Seafirst Bank Commercials
Seafirst Bank Commercials 1985 - High Jump, Skiing, Football
Expo 86 Seafirst Bank 1986 TV ad
Seafirst - Shawn Kemp Commercial (Sonics)
Seafirst Commercial - KC Jones (Supersonics)
Seafirst Commercial - Chris Gobrecht (Huskies Coach)
1996 Golden Apple Award Winner: Seafirst Youth Job Program
Seattle-First National Bank TV ads - 1981
Columbia Center (HD)
Something is Going to Happen at the Expo Wednesday Morning at 9:00!
Seattle First Bank 1977 TV commercial
Chemical Bank: August 2010
Northwest Ford TV Commercial
Chemical Bank - Made in Michigan
Sam Francis "Untitled" Installation at Mint Museum Uptown
Mama Ski Banking Some Turns
BANK CLOSE AN THE KEMP'S GO MAD
Manufacturing Expo 2011 TV Commercial
Elizabeth High Jump PR - 4' 9"
KZOK 102.5 FM TV commercial 1985
BofA Donates Largest Piece of Art to the Mint Museum
RN Commercial Compilation
Sim City 4 - Modded City
Cordiers Tryout 2010 - Pt1. - High Jump
Jack high jump.dv
Skier Jumps_ High
Sean Meredith Slam Dunk
Keith Jackson & Michigan Football
Hur vs CkC and Hun Seafight Global Europe 5
From Wikipedia, the free encyclopedia
The Bank of Dexter Horton & Co., First South and Washington in Seattle's
neighborhood, 1900. As of 2009 the building is still in use as the
Seafirst Corporation was a bank holding company based in Seattle, Washington. Formed on November 11, 1929, from the merger of Seattle's three largest banks, the First National Bank Group, the Dexter Horton National Bank (founded 1870 by Dexter Horton), and Seattle National Bank, the bank was originally named First Seattle Dexter Horton National Bank. In 1931, the bank changed its name to First National Bank of Seattle, and again in 1935 to Seattle-First National Bank. In 1970 it was using the name [1 ] Firstbank; in 1974 the name [2 ] Seafirst was adopted instead. [3 ]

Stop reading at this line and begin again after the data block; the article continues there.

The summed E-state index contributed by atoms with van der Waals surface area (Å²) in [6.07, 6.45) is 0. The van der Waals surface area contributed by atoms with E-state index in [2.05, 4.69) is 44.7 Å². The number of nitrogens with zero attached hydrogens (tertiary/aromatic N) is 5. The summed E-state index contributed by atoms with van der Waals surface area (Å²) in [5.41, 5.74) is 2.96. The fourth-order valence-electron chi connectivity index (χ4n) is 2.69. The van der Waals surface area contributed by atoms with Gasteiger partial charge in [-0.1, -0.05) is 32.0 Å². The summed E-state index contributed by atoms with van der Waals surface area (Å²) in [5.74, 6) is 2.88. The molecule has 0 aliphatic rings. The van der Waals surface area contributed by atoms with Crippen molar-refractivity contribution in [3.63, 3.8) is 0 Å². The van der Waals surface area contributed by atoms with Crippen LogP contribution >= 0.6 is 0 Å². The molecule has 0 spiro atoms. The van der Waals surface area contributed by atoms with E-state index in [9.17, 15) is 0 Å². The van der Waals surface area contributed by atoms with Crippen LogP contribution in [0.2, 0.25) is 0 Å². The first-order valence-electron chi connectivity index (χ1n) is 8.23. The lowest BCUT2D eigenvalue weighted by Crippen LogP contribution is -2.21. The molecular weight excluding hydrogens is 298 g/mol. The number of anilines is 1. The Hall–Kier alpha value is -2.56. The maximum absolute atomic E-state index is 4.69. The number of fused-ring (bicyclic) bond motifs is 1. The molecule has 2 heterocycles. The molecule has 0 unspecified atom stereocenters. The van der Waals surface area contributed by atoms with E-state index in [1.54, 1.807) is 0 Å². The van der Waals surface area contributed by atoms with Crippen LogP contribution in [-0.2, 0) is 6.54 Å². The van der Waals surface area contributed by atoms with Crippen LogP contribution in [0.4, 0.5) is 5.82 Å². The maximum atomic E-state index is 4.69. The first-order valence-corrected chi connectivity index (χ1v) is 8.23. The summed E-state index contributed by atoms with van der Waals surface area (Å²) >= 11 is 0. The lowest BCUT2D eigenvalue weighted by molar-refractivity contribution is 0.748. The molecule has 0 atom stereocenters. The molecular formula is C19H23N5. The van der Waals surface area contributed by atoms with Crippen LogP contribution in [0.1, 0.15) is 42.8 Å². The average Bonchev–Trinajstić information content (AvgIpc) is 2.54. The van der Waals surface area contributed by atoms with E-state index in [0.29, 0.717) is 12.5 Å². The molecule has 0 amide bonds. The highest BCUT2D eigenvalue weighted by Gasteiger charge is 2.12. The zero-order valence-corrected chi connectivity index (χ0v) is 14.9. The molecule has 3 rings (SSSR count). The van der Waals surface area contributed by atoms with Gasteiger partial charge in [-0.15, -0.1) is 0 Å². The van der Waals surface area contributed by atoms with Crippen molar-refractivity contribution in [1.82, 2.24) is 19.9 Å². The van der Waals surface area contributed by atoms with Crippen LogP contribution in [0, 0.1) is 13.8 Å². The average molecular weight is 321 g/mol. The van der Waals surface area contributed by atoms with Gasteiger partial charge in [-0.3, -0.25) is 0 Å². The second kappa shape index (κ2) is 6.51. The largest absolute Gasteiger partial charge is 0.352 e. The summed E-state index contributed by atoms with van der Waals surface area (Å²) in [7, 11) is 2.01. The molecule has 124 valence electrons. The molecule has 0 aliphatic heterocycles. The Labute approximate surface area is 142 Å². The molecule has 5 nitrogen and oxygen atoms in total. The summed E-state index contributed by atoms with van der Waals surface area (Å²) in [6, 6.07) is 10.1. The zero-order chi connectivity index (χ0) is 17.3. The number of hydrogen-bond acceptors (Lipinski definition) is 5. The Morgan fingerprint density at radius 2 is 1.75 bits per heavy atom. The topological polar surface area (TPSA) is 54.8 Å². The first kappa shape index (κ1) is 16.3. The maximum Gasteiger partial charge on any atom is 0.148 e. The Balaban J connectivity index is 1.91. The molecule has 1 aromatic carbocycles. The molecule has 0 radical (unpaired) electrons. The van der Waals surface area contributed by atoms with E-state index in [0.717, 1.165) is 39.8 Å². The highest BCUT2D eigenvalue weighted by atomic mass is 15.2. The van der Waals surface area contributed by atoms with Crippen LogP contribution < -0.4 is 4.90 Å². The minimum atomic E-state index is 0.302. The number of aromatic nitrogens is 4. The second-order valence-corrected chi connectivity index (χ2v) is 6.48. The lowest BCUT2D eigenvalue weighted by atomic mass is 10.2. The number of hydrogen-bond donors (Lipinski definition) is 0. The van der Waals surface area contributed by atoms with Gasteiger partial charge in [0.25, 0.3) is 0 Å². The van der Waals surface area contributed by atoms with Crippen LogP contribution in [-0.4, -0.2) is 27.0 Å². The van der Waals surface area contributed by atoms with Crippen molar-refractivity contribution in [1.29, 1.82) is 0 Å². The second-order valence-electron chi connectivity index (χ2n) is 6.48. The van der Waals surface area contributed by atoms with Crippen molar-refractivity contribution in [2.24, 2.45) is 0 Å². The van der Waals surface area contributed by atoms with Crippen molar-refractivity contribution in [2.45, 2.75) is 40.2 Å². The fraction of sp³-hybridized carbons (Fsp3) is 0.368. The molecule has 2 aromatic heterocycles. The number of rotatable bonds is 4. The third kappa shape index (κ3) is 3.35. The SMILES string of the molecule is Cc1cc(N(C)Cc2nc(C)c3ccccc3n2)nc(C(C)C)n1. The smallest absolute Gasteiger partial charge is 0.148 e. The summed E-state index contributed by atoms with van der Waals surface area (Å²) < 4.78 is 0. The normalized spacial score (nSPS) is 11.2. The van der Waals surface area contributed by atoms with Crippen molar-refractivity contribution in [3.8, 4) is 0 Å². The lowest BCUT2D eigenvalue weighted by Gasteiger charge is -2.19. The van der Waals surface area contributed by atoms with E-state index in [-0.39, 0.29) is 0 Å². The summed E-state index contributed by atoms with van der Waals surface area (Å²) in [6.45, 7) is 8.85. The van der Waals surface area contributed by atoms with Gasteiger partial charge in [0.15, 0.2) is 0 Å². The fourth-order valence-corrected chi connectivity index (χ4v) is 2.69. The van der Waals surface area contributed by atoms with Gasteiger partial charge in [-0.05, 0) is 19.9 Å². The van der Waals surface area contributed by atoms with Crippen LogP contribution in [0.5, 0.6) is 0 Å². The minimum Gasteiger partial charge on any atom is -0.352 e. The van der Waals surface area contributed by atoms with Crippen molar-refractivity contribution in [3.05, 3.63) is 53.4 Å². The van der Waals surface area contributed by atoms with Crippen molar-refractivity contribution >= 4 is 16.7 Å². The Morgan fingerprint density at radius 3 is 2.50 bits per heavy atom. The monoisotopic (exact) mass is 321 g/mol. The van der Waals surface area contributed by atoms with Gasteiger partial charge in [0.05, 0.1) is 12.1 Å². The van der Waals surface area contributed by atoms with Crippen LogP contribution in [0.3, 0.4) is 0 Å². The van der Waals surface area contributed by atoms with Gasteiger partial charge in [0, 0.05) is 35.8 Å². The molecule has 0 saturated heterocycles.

Seafirst was acquired by
BankAmerica Corp. in 1983, when Seafirst was at risk of seizure by the federal government after becoming insolvent following the demise of Oklahoma City-based Penn Square Bank. Seafirst had acquired a significant share of Penn Square's energy loan debt by participating in loans originated by that bank. Penn Square Bank collapsed in 1982, and the FDIC's decision to pay off only insured deposits rendered the participation assets valueless. The corporation and its primary subsidiary, Seattle-First National Bank, maintained the [4 ] Seafirst Bank name and brand identity. During the 1980s and much of the 1990s Seafirst Bank maintained a high degree of autonomy and reigned as the largest bank in Washington.
Following the 1998 merger of
BankAmerica Corp. and NationsBank Corp. into the modern Bank of America Corporation, Seafirst finally assumed the Bank of America brand in 2000.
References [ edit ]
^ "Seattle-First National Bank Family Tree Through December 31, 1969", insert in Shelby Scates, Firstbank: The Story of the Seattle First National Bank (Seattle: North Pacific Bank Note Co., 1970).
^ Shelby Scates, Firstbank: The Story of the Seattle First National Bank (Seattle: North Pacific Bank Note Co., 1970), passim.
^ Bill Virgin, Come Monday, Seafirst name is history, Seattle Post-Intelligencer, September 24, 1999. Accessed online 2009-10-06.
^ FDIC history of the Penn Square buyout
Further reading [ edit ]
The Bankoscope: Staff Publication of the Seattle-First National Bank. Special Anniversary Issue, June 1960, Volume XVIII. Seattle: Seattle-First National Bank, 1960.
External links [ edit ]
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